By Dayle Hayes, MS, RD 2013-10-02 07:26:29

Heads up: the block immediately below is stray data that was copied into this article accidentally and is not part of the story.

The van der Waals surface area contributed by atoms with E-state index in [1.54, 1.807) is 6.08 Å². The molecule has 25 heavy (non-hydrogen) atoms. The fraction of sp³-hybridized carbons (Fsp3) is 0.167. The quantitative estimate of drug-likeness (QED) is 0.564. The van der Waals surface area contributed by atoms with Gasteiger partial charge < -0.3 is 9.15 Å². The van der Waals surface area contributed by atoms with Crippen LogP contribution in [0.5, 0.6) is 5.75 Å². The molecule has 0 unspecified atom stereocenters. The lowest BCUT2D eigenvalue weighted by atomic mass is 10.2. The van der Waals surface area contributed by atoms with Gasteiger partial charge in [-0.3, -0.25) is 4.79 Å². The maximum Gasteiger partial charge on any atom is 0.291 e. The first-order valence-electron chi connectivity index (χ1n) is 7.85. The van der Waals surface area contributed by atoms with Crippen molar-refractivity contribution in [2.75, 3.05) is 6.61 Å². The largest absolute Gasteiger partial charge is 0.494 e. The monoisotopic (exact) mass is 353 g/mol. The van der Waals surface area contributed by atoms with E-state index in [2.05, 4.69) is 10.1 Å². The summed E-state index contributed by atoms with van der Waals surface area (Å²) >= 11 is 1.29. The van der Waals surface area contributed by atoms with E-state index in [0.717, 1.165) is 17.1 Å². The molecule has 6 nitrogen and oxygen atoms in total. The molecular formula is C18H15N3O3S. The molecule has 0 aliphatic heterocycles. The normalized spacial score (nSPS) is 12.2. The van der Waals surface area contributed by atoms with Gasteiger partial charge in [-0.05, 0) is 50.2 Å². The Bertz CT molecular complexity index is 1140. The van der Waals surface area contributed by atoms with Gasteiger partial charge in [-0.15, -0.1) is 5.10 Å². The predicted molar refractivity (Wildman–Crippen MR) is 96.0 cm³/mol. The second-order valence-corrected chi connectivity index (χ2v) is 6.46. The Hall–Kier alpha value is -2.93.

It’s What’s for School Lunch Go beyond burgers to put this popular and nutrient-rich protein on student trays in your cafeteria. With the intense focus on fruits, vegetables, whole grains and lowfat dairy in the new school meal patterns, it’s important not to forget the importance of proteins (aka “meat and meat alternates”) for growing children and healthy adults. Like other plant and animal protein foods, lean beef can be part of a healthy eating pattern for Americans of all ages—and a popular item on your school lunch trays. Let’s take a fresh look at beef, exploring recent nutrition science research and some new resources available for school nutrition operations. Put it all together and you’ll have several delicious new reasons to enjoy beef for dinner at home—and a number of creative new ways to impress your beefloving customers at school. BEEF NUTRITION REVISITED You may be familiar with DASH (Dietary Approaches to Stop Hyper-tension), considered by many health and nutrition experts to be the “gold standard” food plan for lowering high blood pressure and reducing the risk of heart disease. The DASH plan (lots of fruits, vegetables and fat-free/lowfat dairy, along with poultry, fish, nuts and legumes as protein sources) is available online at the National Heart, Lung and Blood Institute website (http://tinyurl.com/dashplan) and in books like The DASH Diet Action Plan, by Marla Heller, MS, RD. The good news for beef lovers is that the Beef in an Optimal Lean Diet (BOLD) study (www.beefitswhatsfordinner.com/bold.aspx), conducted by researchers at The Pennsylvania State University, confirmed similar heart-health benefits among people who ate lean beef daily as part of a DASHlike plan. The BOLD diet lowered LDL (bad) cholesterol by 10%, making it equally as effective as the DASH diet. Like the DASH plan, BOLD emphasizes vegetables, fruits and lowfat dairy foods, as well as whole grains, nuts and seeds. Protein amounts are similar in both eating plans, but BOLD uses lean beef (4 ounces/day) as the primary protein source. If you’d like to learn more or give BOLD a try at home, the Beef It’s What’s For Dinner website (www.beefitswhatsfordinner.com) makes it easy on the Be BOLD with Beef! (www.beefitswhatsfordinner.com/bold.aspx) page. You’ll find complete one-week BOLD menu plans, plus links to dozens of lean beef recipes. In addition, The Healthy Beef Cookbook (http://tinyurl.com/healthybeefcookbook) collection (and other recipes on the site) take beef beyond the typical steak and potatoes— tastefully pairing this versatile protein with vegetables, fruits, whole grains and even other “meat alternates” like legumes and nuts. Two of my personal favorites are: • Mediterranean Beef and Veggie Wraps. More of a culinary “concept” than a precise recipe, this quick-to-make wrap combines any cooked, sliced beef (including leftovers) with seasonal vegetables and hummus inside a whole-wheat tortilla or pita bread. You also could use Indian naan (a bread increasingly available in large supermarkets) or substitute the bread for a gluten-free wrap alternative, such as Romaine lettuce leaves. • Moroccan Beef and Sweet Potato Stew. This savory, easy-to-prepare stew features layers of flavor, encompassing nearly all of the ingredients included in the highly recommended Mediterranean diet. It’s got veggies and fruits, plus almonds. Serve it over your favorite whole grain. BEEF NUTRITION—FOR KIDS We all know that balanced nutrition is essential to fuel healthy growth and development, as well as academic performance, in children of all ages. School meals can play a critical role in helping children to fill their nutrient gaps each day. The 2010 Dietary Guidelines for Americans (DGAs) focused much-needed attention on certain nutrients of concern: calcium, vitamin D, potassium and dietary fiber. While noting that many American children and teens do not meet the recommendations for those four nutrients, the 2010 DGAs Advisory Committee Report also identified a number of other shortfall nutrients for young people, especially teen girls. In addition to the nutrients listed above, many school-aged youngsters don’t consume enough vitamins A, C, E, magnesium or phosphorus on a daily basis. Iron-deficiency remains one of the most prevalent nutrient deficiencies, especially among young women. Fortunately, lean beef provides a simple and delicious way to help children meet the daily recommendations for several of these (and other) key nutrients, without adding a high calorie count. For example, a 3-oz. serving of lean beef (about the size of an iPhone) contains only 150 calories (less than 10% of a 2,000-calorie daily diet), yet it provides more than 10% of the Daily Value for 10 essential nutrients that kids need: protein, iron, zinc, vitamin B6, vitamin B12, niacin, riboflavin, choline, selenium and phosphorus. Researchers have found that beef’s high-quality protein provides other health benefits for growing children, as well as healthy adults. According to studies published in various journals: • Protein supports the growth, repair and maintenance of body tissues, as well as the production of red blood cells. • Protein can help improve physical performance in active children and adults by maintaining and building muscle mass. • Protein can promote a healthy weight by increasing satiety. Eating a protein-rich meal or snack can help people feel full longer and help them forgo the temptation of empty-calorie snacks. Beef also helps to support cognition and learning by providing essential nutrients (iron, zinc and B vitamins) that play a critical role in developing and maintaining cognitive abilities. Here’s the bottom line: Nutrient-rich beef helps in several ways to build the strong bodies and smart brains that kids need to be fit, well-nourished and ready to learn. PRIMO PAIRS FOR A PERFECT FIT In addition to having solid nutrition bona fides, beef is extremely popular with children and teens. Many kids consider the burger to be the quintessential American meal, and we all know that both Sloppy Joes and spaghetti and meatballs are longstanding staples on school lunch menus. The exciting news is that beef— whole muscle, shaved, ground and crumbles—can be paired with other foods to meet nutrition standards requirements and satisfy the ever-more sophisticated taste buds of a generation that has been raised on “Chopped” and “Top Chef” cooking competitions. An even better revelation is the fact that beef can deliver both nutrition and flavor at the right price point for cost-conscious school meal planners. The Beef Checkoff recently worked with a number of chefs and school nutrition directors to develop new ground beef-based recipes that would reflect the hottest flavor profiles and ethnic food trends. Designed to fit current meal patterns and offer tasty twists on the meals that kids love to eat, five culinary creations were taste-tested by elementary and secondary students in Colorado, Kansas, Kentucky, Missouri and Washington. Full versions of the recipes—in 50 and 100 serving yields—along with a complete nutrient analysis and full-color photos are available at www.beeffoodservice.com/ k-12foodservice.aspx. Following is a brief description of the recipes, which can be made either with fresh ground beef or beef crumbles. • Rock and Roll Beef Wrap: A mixture of ranch-seasoned beef, with coleslaw/broccoli slaw and quinoa served in either whole-wheat or spinach tortillas (or gluten-free lettuce cups). • Sweet Potato Beef Mash-up: Southwest-seasoned beef and sweet potatoes served hash-style and topped with a mix of plain yogurt and hot pepper sauce, delicious in a whole-wheat tortilla or flatbread. • Spy Thai Beef: A savory mixture of beef, sunflower (or peanut) butter, reduced-sodium soy sauce and other seasonings, served over whole-grain pasta or in lettuce cups and topped with red pepper strips, shredded carrot, pea pods and chopped fresh basil or cilantro leaves. • Sweet and Sloppy Joe: Beef with bell peppers, onions, raisins and tomato sauce seasoned with dried oregano and ancho chili powder, served on a wholewheat roll/bun and topped with chopped mango, jalapeño, tomato, cilantro or green onion. • Wrangler’s Beef Chili: A mixture of beef, chopped onion, pinto beans, tomato purée and frozen corn seasoned with garlic and chili powder, ground cumin and dried oregano. Suggestions for creating chili variations like Cincinnatistyle (adding cinnamon) and Moroccan (including white beans, green beans and couscous) are included (see page 58). Staff and students were enthusiastic in their praise for the new menu items. “We really liked serving all of these recipes, because they had a generous amount of vegetables in each dish,” noted staffers in the testing, adding that all of the recipes were so popular that they will be added to menus. Kids said they wanted seconds— and for their parents to make the dishes for dinner. Wish granted: All five recipes are also available in family-sized versions! Local Beef in Local Districts As the farm-to-school movement continues to gain traction in schools in every state in the nation, savvy school nutrition directors are moving beyond procuring only local fruits and veggies to sourcing meats, fish and poultry from nearby producers, ranchers and fisherman. Districts in Alaska and Oregon have active “boat-to-school” programs. Amish chickens are on the menu in Chicago. And locally raised beef is now being served quite literally from coast to coast: Oyster River Schools in Durham, N.H., and several districts in Oregon are bringing in beef from local ranches, procuring fresh ground beef, stew meat and roasts. Montana is rapidly becoming a “beef-to-school” leader, thanks to collaborations among the state’s Office of Public Instruction staff, FoodCorps volunteers, dedicated school nutrition directors, small-scale processing plant owners and local ranchers. News of these partnerships is not all that surprising in Big Sky country, where cattle outnumber people 2:1 and many ranchers serve on school boards. In fact, in late July, the Montana Beef to School coalition held an inaugural Summit, which was attended by representatives of all stakeholders, including the Montana superintendent of schools. The Summit identified three different models that Montana districts are using to purchase locally sourced beef; descriptions of these follow. Direct Purchase From Rancher. This model involves a direct relationship between a district’s school nutrition department and a rancher. The advantages include knowing exactly where and how the beef is raised, the quality of the product and reduction of middlemenrelated costs. Some potential disadvantages include distribution and delivery challenges and possibly higher prices. • Seeley Lake Elementary School gets all of its beef from Mannix Family Beef, which delivers to the school on an asneeded basis. The school relies on grant funding to help offset the cost of the high-quality meat. Purchasing From Processor. Some of the participating districts, especially middle-sized ones, indicated they preferred this method. Advantages can include a more consistent supply, competitive pricing and streamlined ordering. Potential disadvantages include not knowing exactly where or how the beef is raised and distribution/delivery challenges. • Kalispell School District buys all of its hamburger beef patties from area vendor Lower Valley Processing. Since making the switch, the district reports it hasn’t seen any increase in costs, and customers are very pleased with the burger quality, leading to higher sales. • Butte School District indicated it was planning to buy the majority of its beef for SY 2013-14 from local vendor Ranchland Packing. The school nutrition operation piloted ground beef last year, and families liked the quality of the meals and the contribution to regional agriculture and local jobs. Purchasing for Special Occasions. Many Montana schools begin local beef purchasing by buying a small amount of product for a special event or for a school summer foodservice program that serves a fewer number of meals. This allows the school nutrition director to test the products and ease into a new business relationship. • Schools in Wilsall and Clyde Park held special events that featured Muddy Creek Ranch beef, as well as a rancher visit to an elementary lunchroom. • Boulder Elementary School’s summer feeding program highlighted Montana beef from Ranchland Packing Company. A local rancher also made an educational visit. • Hellgate High School in Missoula sourced local, grassfed beef from Mannix Family Beef for its end-of-the year school picnic in May 2013. • Missoula County Public Schools is also working with the Mission Mountain Food Enterprise Center to pilot a local beef crumble with locally grown lentils that would meet new nutrition guidelines while also supporting local agriculture. Detailed information about these different models and examples can be found in the newly published Farm to Cafeteria Manual for Montana: A How-to Guide for Producers, Foodservice. It’s available online at http://tinyurl.com/ftcmontana. BEEF BELIEF There are so many reasons to have beef on your school menus—it’s delicious, popular, packed with nutrients and increasingly locally sourced! While burgers, ribs and steaks will always have a place on American grills and plates, today’s trendiest beef recipes include fruits, vegetables, legumes, nuts and whole grains—which makes them perfect for school lunch trays. At home and at school, you can enjoy beef, great taste and good health—all in the same meal! WOKKIN’ BEEF FRIED RICE YIELD: 100 servings PER SERVING: 401 cal., 23 g pro., 42 g carb., 5 g fiber, 15 g fat, 4 g sat. fat, 57 mg chol., 514 mg sod., 4 mg iron INGREDIENTS Ground beef crumbles, fully cooked —14 lbs. Vegetable oil—1 1⁄2 cups Bell peppers, red—4 3⁄4 qts. Peas, frozen—4 3⁄4 qts. Green onions—3 qts. Brown rice—18 3⁄4 qts Soy sauce, reduced-sodium—4 3⁄4 cups Ginger, ground—6 Tbsps. Garlic powder—1⁄4 cup Pepper, black, ground—2 Tbsps. Green onion frills—100 (optional) Celery “chopsticks”*—200 (optional) DIRECTIONS 1. Chop the bell peppers and green onions. Set aside. Cook the rice, preparing it without butter or salt. Keep warm. Fully defrost the beef crumbles and the peas. Heat the beef crumbles according to the package directions. Cover and keep warm. 2. Heat the vegetable oil in a large skillet over medium-high heat until hot. Add the bell peppers, peas and green onions; stir-fry for about 1 minute. 3. Stir in the warm cooked beef crumbles, rice, soy sauce, ginger, garlic powder and black pepper; cook for 3-4 minutes or until heated to 165°F, stirring occasionally to blend thoroughly and evenly. 4. For each serving: Scoop a 1-cup portion of the rice mixture into a creative carryout container, such as a handled to-go box. Garnish with a green onion frill (see photo) and two celery “chopsticks” or one celery scoop, if desired. Photo, recipe & recipe analysis: Courtesy of The Beef Checkoff, www.beeffoodservice.com *Note: If serving as part of the reimbursable meal, adjust the serving size as necessary to meet current meal pattern requirements. Two celery chopsticks can be replaced by one celery scoop. KITCHEN WISDOM SAYS • We used three quarts each of red bell peppers, peas and julienned, slightly steamed carrots. • We adjusted the amount of rice per pound of beef. We used 2 qts. of rice to every 2 lbs. of beef. • This is a good recipe to add to our Asian line to add variety and protein to our fried rice. • I roasted the vegetables and meat in a convection oven. I steamed the rice, and when all of the ingredients were hot, I mixed them together and placed them in a serving pan. • This dish has a very homestyle/casserole sort of look that may be appealing to some kids and not to others. • The amount of soy sauce could be increased to 5 1⁄2 cups because it is reduced-sodium and the volume of rice called for neutralizes a lot of the flavor of the item. Similarly, the amount of ground ginger could be increased to 9 Tbsps. to bring out the Asian flavors and cut through the rice. However, if customers are not familiar with Asian cuisine, the amount of ginger could be cut in half. CHIPOTLE CORN RELISH BURGER YIELD: 50 1-sandwich servings INGREDIENTS Vinegar—1⁄2 cup Chili powder—1 tsp. Tomatoes, diced, low-sodium—1 #10 can Corn, frozen—1 1⁄2 qts. Chili beans, canned or cooked—1⁄2 qt. Beef patties, low-sodium, flame-broiled, 2 1⁄4 ozs.—50 Hamburger buns, whole-grain—50 DIRECTIONS 1. Drain the tomatoes and chili beans. 2. To prepare the relish: One to three days ahead, whisk together the vinegar and chili powder in a small bowl. 3. In a large bowl, combine the tomatoes, corn and chili beans. Stir to mix thoroughly. Add the vinegar and chili powder mixture and stir to combine well. Cover and refrigerate, allowing the vegetables to marinate for one to three days. 4. To prepare the patties: If using a convection oven, heat the patties for 9-11 minutes at 350°F if frozen or for 5-7 minutes at 350°F if thawed. If using a conventional oven, heat the patties for 15-18 minutes at 375°F if frozen or for 10-12 minutes at 375°F if thawed. Cook the product to an internal temperature of 165°F. 5. For each serving: Place one heated burger on a bottom bun. Top with 2 1⁄2 ozs. of the chipotle corn relish and the top bun. Photo & recipe: AdvancePierre™ Foods, www.advancepierre.com *Notes: If this recipe passes the test with a small number of students, conduct a nutrient analysis. If serving as part of the reimbursable meal, adjust the serving size as necessary to meet current meal pattern requirements. BEEF GYRO POCKET YIELD: 32 servings—1 pita (grades K-8); 16 servings—2 pitas (grades 9-12) PER SERVING (1 Pita)*: 181 cal., 13 g pro., 23 g carb., 4 g fiber, 4 g fat, 2 g sat. fat, 21 mg chol., 410 mg sod. PER SERVING (2 Pitas)*: 362 cal., 26 g pro., 47 g carb., 9 g fiber, 9 g fat, 3 g sat. fat, 42 mg chol., 824 mg sod. INGREDIENTS Beef, top round—3 lbs. Pita pockets, whole-wheat, 4-in.—32 Romaine lettuce, shredded—1 gal. Tomatoes, fresh—2 qts. Paprika—1⁄2 cup Cumin, ground—4 Tbsps. Chili powder—2 Tbsps. Onion powder—2 Tbsps. Garlic powder—2 Tbsps. Pepper, black—1⁄4 tsp. Oregano leaf, dried—2 Tbsps. Thyme leaf, dried—2 Tbsps. Rosemary, dried—2 Tbsps. DIRECTIONS 1. Cut the tomatoes into small, diced pieces. Slice the beef round into very thin slices. Refrigerate. 2. In a large bowl, combine the paprika, ground cumin, chili powder, onion powder, garlic powder, black pepper, oregano, thyme and rosemary to make the seasoning. Mix well and set aside. 3. Lay the prepared beef slices on a sheet pan and sprinkle with the seasoning mix, using a small strainer or spice shaker to evenly coat the meat. Turn the meat over and coat the other side. 4. Transfer the seasoned meat to a sheet pan that has been lightly sprayed with pan spray (do not use parchment paper, as it will make the meat steam and not brown). Do not over-crowd the pan; lay the meat in one layer, using more than one sheet pan if necessary. 5. Place the seasoned meat in a 375°F oven for 15-20 minutes or until the beef has reached an internal temperature of 160°F. 6. For each serving: Cut a pita pocket in half horizontally so that you have two circles. Place 1 1⁄2 ozs. of seasoned meat on the bottom half of the pita, top the meat with 1⁄2 cup of shredded Romaine lettuce, 1⁄4 cup of diced tomatoes and 1⁄4 cup of a cucumber yogurt sauce*. Place the top half of the pita on top of the sandwich, cut in half and serve. Repeat if serving two pitas per portion for grades 9-12. Photo, recipe & recipe analysis: Hillshire Farm, www.hillshirefarm.com *Notes: Recipe and nutrient analysis includes a cucumber yogurt sauce. Use a prepared product, such as tzatzki, or see the recipe at www.schoolnutrition.org/snmagazinebonuscontent. According to the company, this menu item contributes the following to the meal pattern: For 32 servings: 1.5 meat/meat alternate (oz. equivalent), 1 grain (oz. equivalent) and 3⁄4 cup vegetable. For 16 servings: 3 meat/meat alternate (oz. equivalent), 2 grain (oz. equivalent) and 1 1⁄2 cups vegetables. If serving as part of the reimbursable meal, adjust the serving size as necessary to meet current meal pattern requirements. KITCHEN WISDOM SAYS • We used a sliced beef item that meets the school meal pattern that we ordered from a vendor. This was easier to use than roast beef. • I would use a precooked meat that could be placed in the pita bread as kids come through the line. Then they could finish topping the gyros themselves with the cold items. Plus, kids like assembling food, and keeping these cold items on the side would prevent the sandwich from becoming soggy on the line. • As written, I found the volume of spices in the recipe to be too high. Halving the measures for the spices (except for the oregano, which I kept the same, and the chili powder, which I removed completely) produced a more flavorful result. I removed the chili powder because it lent an overall Mexican flavor to the dish rather than a Greek flavor. • You could save a step by seasoning the meat slices the night before service. This would give the dried spices a chance to become infused into the meat. • We used a prepared, frozen, unseasoned gyro meat, vanilla Greek yogurt and a whole-wheat flatbread and called the finished product a beef gyro wrap. • Because we served this item to high school students, we portioned about 2 1⁄2 ozs. of meat into each sandwich. KITCHEN WISDOM SAYS • We used a sliced beef item that meets the school meal pattern that we ordered from a vendor. This was easier to use than roast beef. • I would use a precooked meat that could be placed in the pita bread as kids come through the line. Then they could finish topping the gyros themselves with the cold items. Plus, kids like assembling food, and keeping these cold items on the side would prevent the sandwich from becoming soggy on the line. • As written, I found the volume of spices in the recipe to be too high. Halving the measures for the spices (except for the oregano, which I kept the same, and the chili powder, which I removed completely) produced a more flavorful result. I removed the chili powder because it lent an overall Mexican flavor to the dish rather than a Greek flavor. • You could save a step by seasoning the meat slices the night before service. This would give the dried spices a chance to become infused into the meat. • We used a prepared, frozen, unseasoned gyro meat, vanilla Greek yogurt and a whole-wheat flatbread and called the finished product a beef gyro wrap. • Because we served this item to high school students, we portioned about 2 1⁄2 ozs. of meat into each sandwich. SHEPHERD’S PIE YIELD: 8 servings* PER SERVING: 180 cal., 14 g pro., 19 g carb., 3 g fiber, 6 g fat, 2 g sat. fat, 60 mg chol., 200 mg sod. INGREDIENTS Onion—1 medium Ground beef—1 lb. Salt—to taste Pepper, black—to taste Tomato soup, condensed—11 ozs. Green beans, cooked—2 1⁄2 cups Mashed potatoes, instant—1 1⁄2 cups Egg—1 DIRECTIONS 1. Chop the onion. Beat the egg and set aside. Prepare the mashed potatoes and set aside. Preheat the oven to 350°F. Grease a 2-in. third- or quarter-sized steamtable pan. 2. In a large frying pan, brown the onion and the ground beef. Add salt and pepper to taste. 3. Drain the meat and place in the steamtable pan. Pour the tomato soup over the hamburger and top with the green beans. Spread the mashed potatoes on top. Brush with the beaten egg. Bake for 30 minutes. 4. For each serving: Portion a 1-cup serving. (Each serving contains the equivalent of 1⁄4 cup dry instant potatoes.) Photo, recipe & recipe analysis: Idaho Potato Commission, www.idahopotato.com *Notes: If this recipe passes the test with a small number of students, adjust the quantities for batch preparation. If serving as part of the reimbursable meal, adjust the serving size as necessary to meet current meal pattern requirements. KITCHEN WISDOM SAYS • We used cooked beef crumbles for the ground beef, which made the assembly process quicker. • Some students didn’t like the mashed potatoes combined with the filling; they liked the mashed potatoes served separately. • We added a half-cup more instant mashed potatoes to the top to cover the pan for aesthetic reasons. • Corn, carrots or a mixed vegetable blend could be used to replace the green beans; the corn and carrots could be used as your vegetable serving and get starch and the red/ orange requirement in. • Use a low-sodium soup and perhaps use a lesser amount. WRANGLER’S BEEF CHILI YIELD: 100 servings PER SERVING: 339 cal., 27 g pro., 29 g carb., 6 g fiber, 14 g fat, 6 g sat. fat, 59 mg chol., 520 mg sod., 6 mg iron, 226 mg ca. INGREDIENTS Beef, ground, 80% lean—17 lbs. Onion, yellow—3 qts. Pinto beans, canned—4 #10 cans Water—3 gals. Tomato purée—2 #10 cans Corn, frozen—6 qts. Chili powder—1 cup Cumin, ground—1 cup Garlic powder—2⁄3 cup Oregano leaves, dried—2⁄3 cup Pepper, black, ground—2 Tbsps. DIRECTIONS 1. Chop the onions. Drain the pinto beans. Brown the ground beef and onions, breaking the beef into 3⁄4-in. crumbles and stirring occasionally until the internal temperature reaches 160°F. Remove the drippings. 2. Stir in the beans, water, tomato purée, corn, chili powder, cumin, garlic powder, oregano and pepper*; bring to a boil. Reduce heat and cover and simmer, stirring occasionally. Heat to 165°F for at least 15 seconds. Hold hot for service at 135°F for up to two hours. 3. For each serving: Portion 1 1⁄3 cups (two #6 scoops) of chili. Serve and garnish with various toppings such as chopped tomatoes, Greek yogurt, bell peppers, shredded cheese, crushed tortilla chips or others, as desired. Photo, recipe & recipe analysis: Courtesy of The Beef Checkoff, www.beeffoodservice.com *Notes: This recipe can be served over baked russet potatoes or over whole-wheat macaroni. For flavor variations on the chili, add ground cinnamon with the other spices in Step 2 and serve the dish over whole-wheat spaghetti for a Cincinnati-style chili. Add ground pumpkin pie spice with the other spices in Step 2, plus frozen peas and diced carrots with corn, and serve the dish over whole-wheat couscous for a Moroccanstyle chili. According to the recipe source: One 1 1⁄3 cups serving provides 2 ozs. of meat/meat alternate and 3⁄4 cup of vegetables (1⁄4 cup red/ orange, 1⁄4 cup beans/peas and 1⁄4 cup starchy). The recipe produces approximately 8 1⁄2 gals. for 100 servings. If serving as part of the reimbursable meal, adjust the serving size as necessary to meet current meal pattern requirements. SLOPPY JOE AND SWEET POTATO WRAP YIELD: 75 servings* INGREDIENTS Sloppy Joe filling—10 lbs. Cole slaw mix*—3 lbs. Cheddar cheese, shredded—12 1⁄2 ozs. Sweet potatoes, cooked, sliced or diced —2 3⁄4 lbs. Tortillas, whole-grain, 8-in.—75 DIRECTIONS 1. Heat the meat filling (at 165°F or higher) and hold hot for service (145°F or higher). 2. For each serving: Portion 2.13 ozs. (approximately one #16 scoop) of the filling onto the base of a tortilla. Top with 0.64 ozs. (approximately one #40 scoop) of the cole slaw mix. Sprinkle a small amount of shredded cheddar cheese over top of the cole slaw. Top with 0.5 ozs. (approximately one #40 scoop) of the cooked sweet potatoes. 3. Fold in the sides to the center, wrap and roll tightly into a burrito. Serve wrapped in foil or sandwich paper. Recipe: JTM Food Group, www.jtmfoodgroup.com *Notes: Each serving is 3.69 ozs. (approximately one #8 scoop of all ingredients combined). The prepared cole slaw mix used should be 2 lbs. cabbage, 1 lb. slaw dressing. If this recipe passes the test with a small number of students, conduct a nutrient analysis. According to the company: One serving provides 1 1⁄2 ozs. meat/meat alternate, 1.5 grain equivalent and 1⁄4 cup other vegetable. If serving as part of the reimbursable meal, adjust the serving size as necessary to meet current meal pattern requirements. Recipes obtained from outside sources and published in School Nutrition have not been tested by the magazine or SNA in a school foodservice setting, except for certain “Kitchen Wisdom” selections, which are evaluated by a volunteer pool of operators. When available, nutrient analyses are provided by the recipe source. Required ingredients, preparation steps and nutrient content make some recipes more appropriate for catering applications or adult meals. Readers are encouraged to test recipes and calculate their own nutrition analyses and meal patterns before adding a recipe to school menus. In addition, SN recognizes that individual schools use varying documentation methods and preparation steps to comply with HACCP principles; we encourage you to add your own HACCP steps to these recipes. BONUS WEB CONTENT So many tasty recipes, not enough space! Don’t miss out on more flavorful, beef-based menu options to consider offering to your students— remember, they’re always looking for something new on the serving line. School Nutrition offers a number of additional recipes online at www.schoolnutrition.org/snmagazinebonuscontent. Dayle Hayes is a nutrition consultant and speaker based in Billings, Mont. She also maintains the School Meals That Rock Facebook page (www.facebook.com/SchoolMealsThatRock). You can reach her at EatWellatSchool@gmail.com. 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